Especially in Europe, where GDPR reigns, organisations leveraging cloud data that involves personally identifiable or other sensitive information will have to tread carefully.

As McKinsey puts it: “Data sovereignty laws and regulatory pressures (such as GDPR) may inhibit the migration and use of data that often drives significant cloud adoption, but there is significant incremental value to be captured for those who can navigate these forces.”

One critical issue involves where cloud data is geographically stored – called data residency – which determines which jurisdiction’s privacy rules reign.

Data sovereignty rules may also apply, which require that any data collected or processed in a specific country remain within that nation’s borders.

Data on European citizens can be stored outside of the continent per GDPR, as long as the jurisdiction where it is stored has comparable levels of protection to GDPR.

And, since GDPR applies to both controllers and processors of data, organisations are subject to GDPR requirements whether they host the data themselves or turn to a third party provider.

It gets even trickier in multi-cloud environments, where a client may not have any say in storage locations and different data can be stored in different locations.

While cloud-based solutions providers should have comprehensive privacy provisions in place, EMEA companies can’t simply abdicate responsibility to them to safeguard company data.

EMEA companies leveraging the cloud, especially those subject to GDPR, should consider the following issues when assessing cloud providers or developing their own private cloud:

  • Location where data will be stored
  • Requirements of local privacy laws
  • Who qualifies as a data owner, controller or processor
  • Level of security in cloud

Navigating GDPR and other privacy regulations can be complicated.

Whether outsourcing data to a cloud provider or establishing and overseeing a private cloud, organisations should consider the following questions:

  1. From which citizens (European Union, Middle East, etc.) do you collect data?
  2. What data do you collect, store and process?
  3. Have you assigned a compliance officer for oversight?
  4. Have you audited your data – purpose of collection, duration of retention, third party sharing arrangements?
  5. Do you obtain informed consent before collecting or processing data?
  6. If data is sent outside of EMEA, have you complied with applicable data transfer rules?
  7. Have you educated your employees on procedures and processes?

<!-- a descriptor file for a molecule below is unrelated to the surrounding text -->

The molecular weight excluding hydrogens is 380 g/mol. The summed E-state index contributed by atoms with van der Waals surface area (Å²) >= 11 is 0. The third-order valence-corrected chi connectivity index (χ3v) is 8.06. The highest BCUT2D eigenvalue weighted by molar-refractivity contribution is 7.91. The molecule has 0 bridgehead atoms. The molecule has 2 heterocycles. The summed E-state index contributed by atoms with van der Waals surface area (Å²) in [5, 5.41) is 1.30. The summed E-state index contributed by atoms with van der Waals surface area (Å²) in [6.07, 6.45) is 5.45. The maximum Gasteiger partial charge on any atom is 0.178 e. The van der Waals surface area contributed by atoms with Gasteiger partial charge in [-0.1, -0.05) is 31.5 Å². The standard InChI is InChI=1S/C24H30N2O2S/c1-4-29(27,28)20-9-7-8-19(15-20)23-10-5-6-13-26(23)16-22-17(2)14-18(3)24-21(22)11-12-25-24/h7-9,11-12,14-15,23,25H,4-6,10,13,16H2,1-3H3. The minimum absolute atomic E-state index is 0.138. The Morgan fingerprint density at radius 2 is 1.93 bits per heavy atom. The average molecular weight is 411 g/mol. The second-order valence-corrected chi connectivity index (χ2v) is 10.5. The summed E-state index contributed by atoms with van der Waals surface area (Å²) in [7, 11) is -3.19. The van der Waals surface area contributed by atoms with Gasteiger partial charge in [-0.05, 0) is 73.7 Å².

8. Do you periodically audit your data privacy program?

Despite the governance challenges imposed by data privacy regulations, organisations in the EMEA region are leveraging cloud solutions to enhance security, unlock operational efficiencies, improve the tenant experience and generate additional revenue streams.

With almost $800b worth of untapped value available, organisations would be shrewd to explore the promise of the cloud.

Key takeaways

  • Spending on cloud services in EMEA will reach $131b in 2023, an 18.2% increase from the year before
  • Cloud-based solutions offer higher levels of security and flexibility, are cost-effective and provide valuable insights from security data and by incorporating smart building data
  • Cloud adoption across EMEA could generate $797b in EBITDA value by 2030
  • Be wary of relevant data privacy laws involving data sovereignty and data residency
  • For privacy governance, consider location, requirements of local privacy laws, who qualifies as a data owner, controller or processor and the level of security in cloud

Access control and beyond: Sources of data for operational insights

  • Access control
  • Acoustics
  • Air quality
  • Alarms/intrusion detection
  • Appliances
  • Communications networks
  • Deliveries
  • Electricity use
  • Elevator use/occupancy
  • Fill rates (trash etc.)
  • Humidity
  • HVAC outputs
  • ICT systems
  • Illuminance
  • Intercoms
  • Maintenance requests
  • Motion sensors
  • Occupancy
  • Parking
  • Predictive maintenance
  • Reservation systems
  • Room scheduling/use
  • Structural integrity
  • Vending machines
  • Video surveillance
  • Visitor management
  • Water consumption
  • Water leakage

By Ingo Meijer, VP of Sales, EMEA, Brivo